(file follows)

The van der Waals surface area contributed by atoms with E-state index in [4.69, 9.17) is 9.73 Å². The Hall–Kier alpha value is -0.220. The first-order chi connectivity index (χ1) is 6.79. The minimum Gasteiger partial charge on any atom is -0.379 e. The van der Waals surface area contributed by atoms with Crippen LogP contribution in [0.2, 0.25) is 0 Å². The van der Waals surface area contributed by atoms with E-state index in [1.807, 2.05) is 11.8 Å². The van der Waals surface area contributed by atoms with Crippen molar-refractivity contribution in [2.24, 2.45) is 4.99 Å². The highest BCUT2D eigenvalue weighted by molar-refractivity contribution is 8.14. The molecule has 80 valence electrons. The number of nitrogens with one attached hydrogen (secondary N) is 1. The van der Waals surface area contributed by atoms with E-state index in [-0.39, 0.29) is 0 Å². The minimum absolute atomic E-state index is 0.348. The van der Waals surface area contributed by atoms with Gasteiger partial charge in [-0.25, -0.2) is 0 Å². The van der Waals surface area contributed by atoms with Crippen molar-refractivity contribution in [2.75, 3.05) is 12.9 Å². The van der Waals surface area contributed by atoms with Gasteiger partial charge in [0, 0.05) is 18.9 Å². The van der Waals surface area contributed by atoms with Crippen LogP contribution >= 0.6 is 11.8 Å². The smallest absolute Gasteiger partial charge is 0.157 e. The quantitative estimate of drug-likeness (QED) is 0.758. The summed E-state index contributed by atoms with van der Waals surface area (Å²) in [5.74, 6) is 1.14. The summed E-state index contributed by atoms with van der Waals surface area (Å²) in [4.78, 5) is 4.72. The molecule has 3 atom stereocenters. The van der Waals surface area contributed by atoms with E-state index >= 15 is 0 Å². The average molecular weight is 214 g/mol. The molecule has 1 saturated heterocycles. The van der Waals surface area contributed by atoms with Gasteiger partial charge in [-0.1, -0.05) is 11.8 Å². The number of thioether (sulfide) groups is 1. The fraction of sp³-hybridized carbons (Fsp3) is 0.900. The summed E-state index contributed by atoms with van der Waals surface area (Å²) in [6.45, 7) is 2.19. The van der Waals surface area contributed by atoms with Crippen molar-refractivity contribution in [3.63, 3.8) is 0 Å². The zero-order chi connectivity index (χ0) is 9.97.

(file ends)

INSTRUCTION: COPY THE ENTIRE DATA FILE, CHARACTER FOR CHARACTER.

The van der Waals surface area contributed by atoms with E-state index in [4.69, 9.17) is 9.73 Å². The Hall–Kier alpha value is -0.220. The first-order chi connectivity index (χ1) is 6.79. The minimum Gasteiger partial charge on any atom is -0.379 e. The van der Waals surface area contributed by atoms with Crippen LogP contribution in [0.2, 0.25) is 0 Å². The van der Waals surface area contributed by atoms with E-state index in [1.807, 2.05) is 11.8 Å². The van der Waals surface area contributed by atoms with Crippen molar-refractivity contribution in [2.24, 2.45) is 4.99 Å². The highest BCUT2D eigenvalue weighted by molar-refractivity contribution is 8.14. The molecule has 80 valence electrons. The number of nitrogens with one attached hydrogen (secondary N) is 1. The van der Waals surface area contributed by atoms with E-state index in [-0.39, 0.29) is 0 Å². The minimum absolute atomic E-state index is 0.348. The van der Waals surface area contributed by atoms with Gasteiger partial charge in [-0.25, -0.2) is 0 Å². The van der Waals surface area contributed by atoms with Crippen molar-refractivity contribution in [2.75, 3.05) is 12.9 Å². The van der Waals surface area contributed by atoms with Gasteiger partial charge in [0, 0.05) is 18.9 Å². The van der Waals surface area contributed by atoms with Crippen LogP contribution >= 0.6 is 11.8 Å². The smallest absolute Gasteiger partial charge is 0.157 e. The quantitative estimate of drug-likeness (QED) is 0.758. The summed E-state index contributed by atoms with van der Waals surface area (Å²) in [5.74, 6) is 1.14. The summed E-state index contributed by atoms with van der Waals surface area (Å²) in [4.78, 5) is 4.72. The molecule has 3 atom stereocenters. The van der Waals surface area contributed by atoms with E-state index >= 15 is 0 Å². The average molecular weight is 214 g/mol. The molecule has 1 saturated heterocycles. The van der Waals surface area contributed by atoms with Gasteiger partial charge in [-0.1, -0.05) is 11.8 Å². The number of thioether (sulfide) groups is 1. The fraction of sp³-hybridized carbons (Fsp3) is 0.900. The summed E-state index contributed by atoms with van der Waals surface area (Å²) in [6.45, 7) is 2.19. The van der Waals surface area contributed by atoms with Crippen molar-refractivity contribution in [3.63, 3.8) is 0 Å². The zero-order chi connectivity index (χ0) is 9.97.